Scott Redding

Valencia MotoGP Test Wednesday Press Releases

Press releases from the teams after the final day of the Valencia MotoGP test:


Repsol Honda duo top the time sheets on final day of Valencia test

The Repsol Honda Team’s long Valencia stint, comprising a very successful final race weekend of the 2017 Championship and two productive days of testing, has finally come to an end.

Marc Marquez and Dani Pedrosa took advantage of another sunny day to continue their work in preparation for 2018. As was the case yesterday, they started on the current machine before switching over to the new one also.

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Valencia MotoGP Test Wrap Up:

The moment the bikes fell silent at Valencia, at 5pm on Wednesday, officially marked the end of the beginning. The 2018 season is now well underway, the initial outlines of next year's bikes being revealed. There is still a long way to go to Qatar, but the first step has been taken, the first few hundred terabytes of data downloaded to laptops and uploaded to factory servers for analysis.

The new season began in much the same vein as the old season ended: with Marc Márquez fastest, and on a tear. The Repsol Honda rider was fastest on the second day of the test, and fastest overall, four tenths quicker than his teammate on Wednesday, and a tenth quicker than Maverick Viñales, who had topped the timesheets on Tuesday.

The timesheets had a familiar look to them. The top five overall consisted of the two Repsol Hondas and three Yamahas – the two Movistar factory bikes and Johann Zarco on the Tech 3 machine – followed by a couple of Ducatis, Jorge Lorenzo on the factory bike and Jack Miller on the Pramac machine. Whether the timesheets will stay like that when Qatar rolls around is another question entirely.

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2017 Phillip Island MotoGP Round Up: A Race For The Ages As Championships Near A Close

Phillip Island always delivers. If you came to the track on the edge of the world hoping for a spectacle, you got more than your money's worth. Three stunning races at arguably the greatest racetrack in the world. Three races which really mattered: with just two rounds left after Phillip Island, the results had a significant impact on all three championships. And to cap the day off, one of the best MotoGP races of all time, the second here in the space of three seasons. The sun even shone. Well, most of the time, anyway.

Is it a coincidence that two of the greatest Grand Prix races, perhaps of all time, have happened at Phillip Island in the last three seasons? I don't think so. This place, and this time, have conspired to create the perfect conditions for motorcycle racing. Firstly, there has never been a greater concentration of riding talent on the grid at the same time in the premier class. Secondly, performance parity between the different factories, and between factories and privateers, has never been so great. And thirdly, the Phillip Island circuit is simply made for motorcycle racing. A flowing track in a stunning setting, where brave and skilled riders can make passes at nearly half of the corners on the track.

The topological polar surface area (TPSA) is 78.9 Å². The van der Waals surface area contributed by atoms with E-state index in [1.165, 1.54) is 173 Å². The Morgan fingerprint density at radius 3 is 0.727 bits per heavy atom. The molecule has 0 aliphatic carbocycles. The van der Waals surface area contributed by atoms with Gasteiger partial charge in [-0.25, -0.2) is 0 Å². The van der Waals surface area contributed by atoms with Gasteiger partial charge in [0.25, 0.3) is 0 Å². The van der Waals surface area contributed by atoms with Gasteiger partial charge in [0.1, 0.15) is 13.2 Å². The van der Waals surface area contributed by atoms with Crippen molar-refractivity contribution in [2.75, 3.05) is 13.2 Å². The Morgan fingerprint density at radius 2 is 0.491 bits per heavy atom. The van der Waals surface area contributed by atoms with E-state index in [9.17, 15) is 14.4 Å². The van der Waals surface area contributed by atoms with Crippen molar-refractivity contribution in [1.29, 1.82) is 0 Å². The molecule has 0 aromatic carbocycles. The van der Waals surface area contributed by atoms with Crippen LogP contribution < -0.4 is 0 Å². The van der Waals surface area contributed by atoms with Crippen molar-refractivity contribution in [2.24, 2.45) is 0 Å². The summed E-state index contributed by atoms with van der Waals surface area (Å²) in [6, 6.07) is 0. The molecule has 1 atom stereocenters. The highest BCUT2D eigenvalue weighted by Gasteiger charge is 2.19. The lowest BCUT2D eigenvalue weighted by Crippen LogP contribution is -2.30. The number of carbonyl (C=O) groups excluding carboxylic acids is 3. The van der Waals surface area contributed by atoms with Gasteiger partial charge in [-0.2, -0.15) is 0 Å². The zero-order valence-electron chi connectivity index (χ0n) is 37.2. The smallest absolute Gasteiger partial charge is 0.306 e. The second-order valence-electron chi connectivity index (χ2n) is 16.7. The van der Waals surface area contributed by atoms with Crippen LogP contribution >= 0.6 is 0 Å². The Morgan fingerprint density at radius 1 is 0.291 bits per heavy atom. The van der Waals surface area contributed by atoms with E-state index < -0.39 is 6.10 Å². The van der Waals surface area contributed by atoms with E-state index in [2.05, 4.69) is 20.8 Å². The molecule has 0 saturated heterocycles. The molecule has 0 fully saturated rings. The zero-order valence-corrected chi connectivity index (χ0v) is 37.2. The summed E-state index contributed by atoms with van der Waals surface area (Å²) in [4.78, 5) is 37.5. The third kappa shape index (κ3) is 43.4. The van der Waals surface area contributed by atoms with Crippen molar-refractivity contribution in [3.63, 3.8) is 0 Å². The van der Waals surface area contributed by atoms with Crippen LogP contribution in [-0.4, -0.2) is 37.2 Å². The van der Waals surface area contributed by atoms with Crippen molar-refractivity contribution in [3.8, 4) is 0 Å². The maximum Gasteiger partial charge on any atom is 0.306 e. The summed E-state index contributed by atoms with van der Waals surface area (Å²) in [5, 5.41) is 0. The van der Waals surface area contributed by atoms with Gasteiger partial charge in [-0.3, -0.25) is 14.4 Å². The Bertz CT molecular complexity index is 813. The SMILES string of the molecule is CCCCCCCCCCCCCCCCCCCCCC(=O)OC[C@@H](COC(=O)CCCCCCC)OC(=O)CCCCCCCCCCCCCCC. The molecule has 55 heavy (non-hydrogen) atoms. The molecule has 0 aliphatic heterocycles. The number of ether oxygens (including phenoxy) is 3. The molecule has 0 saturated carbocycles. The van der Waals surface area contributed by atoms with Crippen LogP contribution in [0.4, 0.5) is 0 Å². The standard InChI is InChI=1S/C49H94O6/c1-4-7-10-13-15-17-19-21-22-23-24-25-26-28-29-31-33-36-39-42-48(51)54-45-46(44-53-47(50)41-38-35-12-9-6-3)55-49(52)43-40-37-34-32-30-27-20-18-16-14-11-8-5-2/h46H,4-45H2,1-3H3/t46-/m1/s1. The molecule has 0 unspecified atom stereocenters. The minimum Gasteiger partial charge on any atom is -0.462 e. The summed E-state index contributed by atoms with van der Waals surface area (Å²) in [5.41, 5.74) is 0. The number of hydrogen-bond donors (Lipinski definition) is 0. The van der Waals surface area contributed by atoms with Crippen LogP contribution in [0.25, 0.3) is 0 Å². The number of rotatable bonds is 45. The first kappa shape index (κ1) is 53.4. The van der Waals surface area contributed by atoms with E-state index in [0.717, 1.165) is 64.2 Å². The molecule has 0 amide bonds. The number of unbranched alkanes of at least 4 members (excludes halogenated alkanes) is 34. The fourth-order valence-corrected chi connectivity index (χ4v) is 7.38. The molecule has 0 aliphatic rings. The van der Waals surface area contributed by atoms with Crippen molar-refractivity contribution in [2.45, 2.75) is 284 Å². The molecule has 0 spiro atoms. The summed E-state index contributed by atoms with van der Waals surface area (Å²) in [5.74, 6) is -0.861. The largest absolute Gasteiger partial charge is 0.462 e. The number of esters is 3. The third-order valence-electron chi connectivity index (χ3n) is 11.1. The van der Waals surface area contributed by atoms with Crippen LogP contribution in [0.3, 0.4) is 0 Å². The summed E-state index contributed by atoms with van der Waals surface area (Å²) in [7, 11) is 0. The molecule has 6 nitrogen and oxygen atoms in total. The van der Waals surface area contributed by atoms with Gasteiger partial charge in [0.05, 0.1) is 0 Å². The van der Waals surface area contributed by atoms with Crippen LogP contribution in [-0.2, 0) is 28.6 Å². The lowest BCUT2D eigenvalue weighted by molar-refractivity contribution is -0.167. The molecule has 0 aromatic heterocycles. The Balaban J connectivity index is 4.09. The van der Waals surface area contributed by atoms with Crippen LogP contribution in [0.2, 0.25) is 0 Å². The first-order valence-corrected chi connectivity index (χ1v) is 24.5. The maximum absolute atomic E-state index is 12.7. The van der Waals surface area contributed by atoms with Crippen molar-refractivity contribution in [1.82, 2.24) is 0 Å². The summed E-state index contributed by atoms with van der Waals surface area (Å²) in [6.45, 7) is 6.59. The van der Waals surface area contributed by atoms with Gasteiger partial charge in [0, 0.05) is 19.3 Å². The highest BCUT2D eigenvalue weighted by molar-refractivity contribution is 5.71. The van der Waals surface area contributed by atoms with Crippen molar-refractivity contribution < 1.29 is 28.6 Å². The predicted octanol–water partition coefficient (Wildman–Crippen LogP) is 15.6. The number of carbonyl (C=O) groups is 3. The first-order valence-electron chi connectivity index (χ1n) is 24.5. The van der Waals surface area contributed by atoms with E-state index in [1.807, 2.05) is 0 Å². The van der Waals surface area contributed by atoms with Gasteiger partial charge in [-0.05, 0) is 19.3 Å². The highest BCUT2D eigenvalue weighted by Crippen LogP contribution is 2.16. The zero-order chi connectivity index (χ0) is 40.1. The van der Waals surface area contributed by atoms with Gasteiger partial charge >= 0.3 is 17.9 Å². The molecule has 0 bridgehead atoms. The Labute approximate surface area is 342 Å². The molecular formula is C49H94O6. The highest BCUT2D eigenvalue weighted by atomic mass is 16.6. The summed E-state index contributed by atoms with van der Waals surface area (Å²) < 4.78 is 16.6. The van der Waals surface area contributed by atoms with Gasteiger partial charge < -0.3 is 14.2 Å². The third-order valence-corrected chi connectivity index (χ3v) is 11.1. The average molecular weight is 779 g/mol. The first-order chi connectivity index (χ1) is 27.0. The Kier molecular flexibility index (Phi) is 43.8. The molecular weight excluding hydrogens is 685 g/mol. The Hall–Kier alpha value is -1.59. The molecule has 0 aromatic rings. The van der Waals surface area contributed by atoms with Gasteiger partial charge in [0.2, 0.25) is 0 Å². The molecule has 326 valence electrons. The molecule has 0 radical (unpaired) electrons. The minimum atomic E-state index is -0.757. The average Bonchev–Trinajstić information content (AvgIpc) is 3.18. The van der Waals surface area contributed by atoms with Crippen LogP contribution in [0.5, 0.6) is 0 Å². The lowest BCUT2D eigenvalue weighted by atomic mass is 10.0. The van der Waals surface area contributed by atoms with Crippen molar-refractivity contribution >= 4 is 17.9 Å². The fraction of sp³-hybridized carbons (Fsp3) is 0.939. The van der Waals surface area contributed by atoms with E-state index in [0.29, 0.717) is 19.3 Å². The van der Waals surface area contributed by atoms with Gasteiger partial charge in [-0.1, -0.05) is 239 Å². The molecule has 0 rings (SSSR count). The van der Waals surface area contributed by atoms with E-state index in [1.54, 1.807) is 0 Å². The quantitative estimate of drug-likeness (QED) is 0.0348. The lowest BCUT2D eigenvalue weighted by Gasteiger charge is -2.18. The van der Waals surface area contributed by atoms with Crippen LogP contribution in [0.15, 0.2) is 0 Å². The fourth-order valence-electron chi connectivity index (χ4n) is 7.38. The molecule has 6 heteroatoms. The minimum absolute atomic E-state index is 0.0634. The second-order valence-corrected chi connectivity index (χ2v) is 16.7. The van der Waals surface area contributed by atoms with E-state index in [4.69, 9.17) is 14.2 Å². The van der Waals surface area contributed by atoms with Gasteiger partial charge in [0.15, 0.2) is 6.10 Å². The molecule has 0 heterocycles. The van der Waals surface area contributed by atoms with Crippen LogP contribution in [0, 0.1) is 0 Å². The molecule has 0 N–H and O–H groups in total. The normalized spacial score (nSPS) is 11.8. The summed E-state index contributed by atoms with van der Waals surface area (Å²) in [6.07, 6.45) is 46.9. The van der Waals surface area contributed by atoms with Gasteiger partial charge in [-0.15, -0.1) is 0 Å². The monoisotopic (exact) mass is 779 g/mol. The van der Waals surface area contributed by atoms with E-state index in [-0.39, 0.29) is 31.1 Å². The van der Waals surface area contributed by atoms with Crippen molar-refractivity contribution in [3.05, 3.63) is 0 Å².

The 2015 MotoGP race at Phillip Island was a four-way dust up which saw Marc Márquez, Jorge Lorenzo, Andrea Iannone, and Valentino Rossi pass each other a grand total of 52 times in 27 laps. The 2017 race saw seven riders slug it out over the same distance, passing and repassing each other a total of 73 times. Blink, and you missed a change of the lead. But you had to blink, just to catch your breath. It is a good job the assiduous Tammy Gorali was willing to go back and tally up the action.

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2017 Motegi MotoGP Preview: The Weather As Wildcard

The three Pacific flyaways are all tough, but each is tough in its own particular way. At Sepang, the brutal combination of heat and humidity punishes the body and the mind. At Phillip Island, the fickle weather, which can change in the blink of an eye, always manages to catch out the unwary. And Motegi is tough because of the physical demands of the circuit, featuring the hardest braking sections on the calendar, combined with often cold and wet weather.

Motegi can really take its toll, on machinery, but especially on the riders. Braking is so tough at the circuit that the MotoGP rules specifically state that 340mm carbon discs must be used there. There are plenty of riders who paid the price of trying to run the smaller 320mm discs, their brakes overheating on the run into Turn 1 and then never really getting a chance to cool off properly as they approach the next hard braking section after crossing the finish line.

Those braking sections are illustrative of the stop-and-go nature of the Japanese track. Like Le Mans, the circuit has a bunch of straights which loop back toward each other, with tight corners in between. Once the riders exit Turn 5 and head under the bridge, they enter a more flowing and natural section. 130R is a fast right hander, which is followed by one of the better overtaking points on the circuit, the left of Turn 7, then the right-handed S Curve of Turn 8.

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